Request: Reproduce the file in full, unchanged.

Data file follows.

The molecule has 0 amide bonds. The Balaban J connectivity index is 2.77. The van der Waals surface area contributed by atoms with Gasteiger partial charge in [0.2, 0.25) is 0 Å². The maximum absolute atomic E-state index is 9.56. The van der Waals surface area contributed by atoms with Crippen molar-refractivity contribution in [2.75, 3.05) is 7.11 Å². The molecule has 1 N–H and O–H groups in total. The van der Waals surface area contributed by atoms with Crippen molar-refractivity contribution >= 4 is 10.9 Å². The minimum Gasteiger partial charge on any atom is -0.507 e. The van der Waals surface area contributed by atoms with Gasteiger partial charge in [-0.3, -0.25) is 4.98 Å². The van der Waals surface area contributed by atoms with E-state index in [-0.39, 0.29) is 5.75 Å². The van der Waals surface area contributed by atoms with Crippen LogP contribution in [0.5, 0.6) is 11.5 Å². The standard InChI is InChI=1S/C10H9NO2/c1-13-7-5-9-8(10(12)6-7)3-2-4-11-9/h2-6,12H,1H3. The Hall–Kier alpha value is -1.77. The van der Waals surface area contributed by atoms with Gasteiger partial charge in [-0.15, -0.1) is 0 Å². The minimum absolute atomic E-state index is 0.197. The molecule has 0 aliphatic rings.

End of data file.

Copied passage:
The molecule has 0 amide bonds. The Balaban J connectivity index is 2.77. The van der Waals surface area contributed by atoms with Gasteiger partial charge in [0.2, 0.25) is 0 Å². The maximum absolute atomic E-state index is 9.56. The van der Waals surface area contributed by atoms with Crippen molar-refractivity contribution in [2.75, 3.05) is 7.11 Å². The molecule has 1 N–H and O–H groups in total. The van der Waals surface area contributed by atoms with Crippen molar-refractivity contribution >= 4 is 10.9 Å². The minimum Gasteiger partial charge on any atom is -0.507 e. The van der Waals surface area contributed by atoms with Gasteiger partial charge in [-0.3, -0.25) is 4.98 Å². The van der Waals surface area contributed by atoms with E-state index in [-0.39, 0.29) is 5.75 Å². The van der Waals surface area contributed by atoms with Crippen LogP contribution in [0.5, 0.6) is 11.5 Å². The standard InChI is InChI=1S/C10H9NO2/c1-13-7-5-9-8(10(12)6-7)3-2-4-11-9/h2-6,12H,1H3. The Hall–Kier alpha value is -1.77. The van der Waals surface area contributed by atoms with Gasteiger partial charge in [-0.15, -0.1) is 0 Å². The minimum absolute atomic E-state index is 0.197. The molecule has 0 aliphatic rings.